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Inside the Dangerous Mission to Understand What Makes Extremists Tick

Inside the Dangerous Mission to Understand What Makes Extremists Tick—and How to Change Their Minds

On a cool winter’s day in early 2014, the American academic Nafees Hamid was invited for tea at the second-story at the Barcelona apartment of a young Moroccan man. It started well enough; they sat down at the kitchen table, chatting amiably in French while two acquaintances of the host sat nearby in the living room. Halfway through the conversation, though, things took a turn. “He started saying things like, ‘Why should we trust any Westerner?’” Hamid recalls. “‘Why would we not kill every one of them? Why should I even trust you—you are an American—sitting here? Why should I even let you out of my apartment?’” The man briefly left the kitchen and went into the living room to speak to the others in Arabic, a language in which Hamid is not fluent. But he repeatedly heard one word he did know: munafiq—a term that, at best, means hypocrite; at worst, “enemy of Islam.”

“I realized that they were talking about me, and that this was going in the wrong direction,” says Hamid, who had arrived hoping to coax the Moroccan to participate in a study.

As quietly as possible, he opened the second-story window and jumped out, his fall cushioned by the awning of a fruit stand below. Adrenaline spiking, he bolted to the safety of a crowded train station a few blocks away.

Field research on jihad has its hazards. Hamid, now 36, had come to the apartment knowing—from a questionnaire he had already filled out—that the Moroccan man harbored extremist inclinations. The effort was part of a larger project to discover the roots of radicalization and what might cause someone to fight or die—or kill—for their beliefs.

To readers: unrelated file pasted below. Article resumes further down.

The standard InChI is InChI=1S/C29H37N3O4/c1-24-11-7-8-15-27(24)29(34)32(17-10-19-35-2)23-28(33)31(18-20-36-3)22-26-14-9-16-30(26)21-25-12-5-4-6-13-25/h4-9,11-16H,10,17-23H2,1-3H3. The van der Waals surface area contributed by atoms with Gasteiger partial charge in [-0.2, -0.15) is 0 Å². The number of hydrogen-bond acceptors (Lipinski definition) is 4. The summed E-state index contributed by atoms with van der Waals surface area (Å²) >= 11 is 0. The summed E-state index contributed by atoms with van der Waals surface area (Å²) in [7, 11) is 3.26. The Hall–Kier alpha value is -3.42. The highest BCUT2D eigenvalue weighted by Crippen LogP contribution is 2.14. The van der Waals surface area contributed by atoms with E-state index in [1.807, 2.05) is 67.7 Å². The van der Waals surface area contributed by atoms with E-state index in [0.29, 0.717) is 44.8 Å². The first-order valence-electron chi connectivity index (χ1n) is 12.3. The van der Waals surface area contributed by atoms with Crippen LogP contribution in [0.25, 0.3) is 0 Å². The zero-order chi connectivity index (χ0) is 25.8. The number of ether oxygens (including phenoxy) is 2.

But the work goes on, a part of a larger undertaking by an unusual network of policy experts and international scientists, many of whom have their own harrowing tales of escaping danger or navigating dicey situations in pursuit of groundbreaking research. Recently, the group published the first brain-imaging studies on radicalized men and young adults susceptible to radicalization. The private research firm behind the group’s work, Artis International, is officially headquartered in Scottsdale, Ariz., but doesn’t truly have a base. Its academics and analysts operate from far-flung places, tapping an array of funding from various governments, the U.S. military and academic institutions. The central goal of the firm is to advance peace by figuring out what motivates people to become violent—and how to reorient them toward conflict resolution, or prevent them from becoming violent in the first place.


Over the following weeks, the team analyzed the data. As expected, the men expressed greater willingness to fight and die for their sacred values than for their nonsacred values. More interesting were what parts of the brain appeared involved with each question. When participants rated their willingness to sacrifice for their sacred values (defending the Qur’an, for example), parts of the brain linked to deliberation (the dorsolateral prefrontal cortex, inferior frontal gyrus and parietal cortex, which Pretus describes as parts of the fronto-parietal or “executive-control network”) were far less active than when they rated their willingness to kill and die for issues they cared about less (like the availability of halal food in public schools). Dr. Oscar Vilarroya, the lead neuro-scientist on the team, says this indicates that humans don’t deliberate about their sacred values: “We just act on them.”